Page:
This amendment seeks to extend that visa bar to people the government attempts to remove from Australia but for whom, for whatever reason, that removal was not completed or where the person did not enter the destination country. So this is basically extending the circumstances in which a statutory bar against applying for further visas can be applied to already vulnerable people seeking asylum, to people the government wants to send back to their country, or departure. As we know from the bill's digest—112 of 2017-18—this could apply to people who do not enter the other country due to being refused entry by that country. The risk here is that we're going to create a situation where there are, effectively, stateless people trapped in limbo by two countries saying, 'Not my problem'.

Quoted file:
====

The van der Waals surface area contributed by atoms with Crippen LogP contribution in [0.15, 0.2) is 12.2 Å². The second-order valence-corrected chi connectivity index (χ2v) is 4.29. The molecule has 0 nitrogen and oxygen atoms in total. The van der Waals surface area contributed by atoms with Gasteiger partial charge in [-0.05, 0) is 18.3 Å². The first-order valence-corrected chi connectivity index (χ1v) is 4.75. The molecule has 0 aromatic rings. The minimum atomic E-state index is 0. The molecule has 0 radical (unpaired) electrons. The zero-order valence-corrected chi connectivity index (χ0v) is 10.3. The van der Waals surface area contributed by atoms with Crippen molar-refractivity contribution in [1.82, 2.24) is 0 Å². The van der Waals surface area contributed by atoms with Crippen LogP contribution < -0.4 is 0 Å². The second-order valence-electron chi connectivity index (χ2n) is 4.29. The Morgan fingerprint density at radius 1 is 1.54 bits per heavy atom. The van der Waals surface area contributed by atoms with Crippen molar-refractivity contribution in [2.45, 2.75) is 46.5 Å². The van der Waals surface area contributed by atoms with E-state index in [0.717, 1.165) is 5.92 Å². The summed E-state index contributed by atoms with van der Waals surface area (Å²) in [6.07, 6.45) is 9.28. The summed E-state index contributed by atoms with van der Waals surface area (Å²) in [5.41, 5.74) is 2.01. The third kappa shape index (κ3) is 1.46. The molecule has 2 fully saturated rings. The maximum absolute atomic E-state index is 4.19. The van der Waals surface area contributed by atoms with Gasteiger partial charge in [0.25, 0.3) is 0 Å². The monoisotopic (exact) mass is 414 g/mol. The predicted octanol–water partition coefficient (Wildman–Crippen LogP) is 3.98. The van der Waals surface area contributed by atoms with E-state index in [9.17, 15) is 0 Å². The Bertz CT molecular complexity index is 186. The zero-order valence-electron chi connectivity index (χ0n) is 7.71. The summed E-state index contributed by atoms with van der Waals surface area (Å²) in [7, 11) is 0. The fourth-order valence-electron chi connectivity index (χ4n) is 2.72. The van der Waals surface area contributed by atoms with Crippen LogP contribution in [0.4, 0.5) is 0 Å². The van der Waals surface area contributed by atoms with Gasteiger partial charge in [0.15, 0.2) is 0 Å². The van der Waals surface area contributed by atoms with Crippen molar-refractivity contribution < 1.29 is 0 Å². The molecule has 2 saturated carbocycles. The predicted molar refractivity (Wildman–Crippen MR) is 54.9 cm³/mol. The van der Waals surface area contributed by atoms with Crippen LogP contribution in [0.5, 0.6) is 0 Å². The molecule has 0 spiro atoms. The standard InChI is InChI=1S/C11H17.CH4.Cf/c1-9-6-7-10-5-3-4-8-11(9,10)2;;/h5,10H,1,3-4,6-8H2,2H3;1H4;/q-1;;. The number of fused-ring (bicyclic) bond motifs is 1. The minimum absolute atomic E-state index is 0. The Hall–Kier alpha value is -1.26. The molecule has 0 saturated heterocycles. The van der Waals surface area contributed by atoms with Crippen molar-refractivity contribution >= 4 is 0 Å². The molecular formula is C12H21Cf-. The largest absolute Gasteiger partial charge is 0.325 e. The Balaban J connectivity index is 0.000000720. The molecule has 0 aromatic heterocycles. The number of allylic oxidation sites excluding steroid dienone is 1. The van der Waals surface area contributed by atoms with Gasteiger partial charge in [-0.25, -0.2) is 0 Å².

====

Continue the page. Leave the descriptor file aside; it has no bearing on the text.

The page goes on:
The Parliamentary Joint Committee on Human Rights rightfully raised concerns about the expansion of circumstances in which this statutory bar applies and, in particular, how this bill would impact right-to-liberty and non-refoulement obligations, and how it might engage and limit the obligation to consider the best interests of the child. The human rights that this amendment may engage are the right to liberty, the right to not be refouled and, potentially, the rights of the child. What we need to understand from government here is how it responds to those questions around the human rights that are engaged by this legislation, particularly those rights that I just outlined. And we need to specifically understand in that circumstance why it's necessary to apply a visa bar to noncitizens which the government has attempted to remove from Australia under section 198 of the Migration Act. What is the rational purpose or what is the purpose of this legislation? Is it a legitimate purpose under international human rights law, and are there less rights-restrictive approaches than the application of the visa bar?